The Authoritarian Personality “invented a set of criteria by which to define personality traits, ranked these traits and their intensity in any given person on what it called the ‘F scale’ (F for fascist).” The personality type Adorno et al. identified can be defined by nine traits that were believed to cluster together as the result of childhood experiences. These traits include conventionalism, authoritarian submission, authoritarian aggression, anti-intellectualism, anti-intraception, superstition and stereotypy, power and “toughness”, destructiveness and cynicism, projectivity, and exaggerated concerns over sex.
Though strongly criticized for bias and methodology, the book was highly influential in American social sciences, particularly in the first decade after its publication: “No volume published since the war in the field of social psychology has had a greater impact on the direction of the actual empirical work being carried on in the universities today.”
Herbert Marcuse is introduced thusly:
Herbert Marcuse (German: [maʀˈkuːzə]; July 19, 1898 – July 29, 1979) was a German American philosopher, sociologist, and political theorist, associated with the Frankfurt School of critical theory. Born in Berlin, Marcuse studied at the universities of Berlin and then at Freiburg, where he received his Ph.D. He was a prominent figure in the Frankfurt-based Institute for Social Research – what later became known as the Frankfurt School. He was married to Sophie Wertheim (1924–1951), Inge Neumann (1955–1972), and Erica Sherover (1976–1979). In his written works, he criticized capitalism, modern technology, historical materialism and entertainment culture, arguing that they represent new forms of social control.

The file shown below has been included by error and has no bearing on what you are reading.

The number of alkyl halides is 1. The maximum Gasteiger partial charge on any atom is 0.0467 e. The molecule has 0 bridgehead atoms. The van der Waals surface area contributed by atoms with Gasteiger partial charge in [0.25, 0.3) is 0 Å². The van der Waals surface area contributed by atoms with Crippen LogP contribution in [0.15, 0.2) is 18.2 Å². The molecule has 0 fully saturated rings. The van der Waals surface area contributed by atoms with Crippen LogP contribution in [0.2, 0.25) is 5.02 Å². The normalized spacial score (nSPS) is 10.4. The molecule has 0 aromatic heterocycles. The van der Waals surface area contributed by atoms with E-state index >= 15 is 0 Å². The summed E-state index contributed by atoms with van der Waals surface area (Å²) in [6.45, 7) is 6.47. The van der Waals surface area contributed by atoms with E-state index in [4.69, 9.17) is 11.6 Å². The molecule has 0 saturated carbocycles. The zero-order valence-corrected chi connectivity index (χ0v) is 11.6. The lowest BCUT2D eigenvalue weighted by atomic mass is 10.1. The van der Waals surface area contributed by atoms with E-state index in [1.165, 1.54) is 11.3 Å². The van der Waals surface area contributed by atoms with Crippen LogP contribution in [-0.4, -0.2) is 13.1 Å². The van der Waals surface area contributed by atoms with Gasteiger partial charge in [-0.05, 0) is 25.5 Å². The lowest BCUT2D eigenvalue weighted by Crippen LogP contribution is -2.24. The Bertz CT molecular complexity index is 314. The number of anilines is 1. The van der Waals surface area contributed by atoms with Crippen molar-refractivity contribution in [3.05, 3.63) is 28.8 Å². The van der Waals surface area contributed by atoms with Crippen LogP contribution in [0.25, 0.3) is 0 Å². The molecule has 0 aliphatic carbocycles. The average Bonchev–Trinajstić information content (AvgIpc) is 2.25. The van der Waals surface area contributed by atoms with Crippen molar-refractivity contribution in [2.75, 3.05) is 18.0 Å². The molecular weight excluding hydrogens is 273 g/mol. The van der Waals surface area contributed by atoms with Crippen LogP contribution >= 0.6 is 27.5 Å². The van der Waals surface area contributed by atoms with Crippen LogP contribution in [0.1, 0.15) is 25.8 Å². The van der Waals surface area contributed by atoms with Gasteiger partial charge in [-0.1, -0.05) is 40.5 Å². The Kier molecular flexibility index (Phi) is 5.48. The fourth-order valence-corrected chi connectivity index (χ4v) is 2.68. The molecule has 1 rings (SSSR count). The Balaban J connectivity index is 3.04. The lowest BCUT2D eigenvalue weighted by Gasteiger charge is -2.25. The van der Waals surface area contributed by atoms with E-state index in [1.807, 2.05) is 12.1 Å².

After his studies, in the late 1960s and the 1970s he became known as the preeminent theorist of the New Left and the student movements of Germany, France, and the US. Between 1943 and 1950, Marcuse worked in US Government Service, which helped form the basis of his book Soviet Marxism (1964). Celebrated as the “Father of the New Left”, his best known works are Eros and Civilization (1955) and One-Dimensional Man (1964). His Marxist scholarship inspired many radical intellectuals and political activists in the 1960s and 1970s, both in the U.S. and internationally.
It simply cannot be logically denied that Critical Theory – which is the combined ideological and philosophical work of the Frankfurt School team – is the basis of modern liberalism. It is a fact, that no one in any liberal arts school would debate.
This Guardian article is simply another example of this new journalistic technique of just saying the complete opposite of what is true, while knowing that anyone can Google it and find out that it is simply a lie. It is a form of psychological warfare, plain and simple, as the idea of just outright lying about such simple things – in this case, literally laying out a history and then at the end calling it a crazy theory – is beyond the normal person’s capacity to process.
I have called this the “peaceful protester” method of journalistic reporting, a reference to Obama referring to both the violent overthrow of the Ukrainian government and the riots in Ferguson as “peaceful protests,” even as the public was able to see, right in front of their eyes, the violent mobs burning down bitches.
The rest of the article just goes on to say how horrible it would be if people “believed this theory,” that is, looked it up and found that it was just historical fact. He says it would lead to even more Antisemitism and cause more evil Whites to do a Breivik.
He also says there isn’t actually a program to indoctrinate university students with leftist ideology, which again, is retarded on the face of it.
This new method of journalism must be going to backfire. I just can’t imagine people are not going to start noticing it.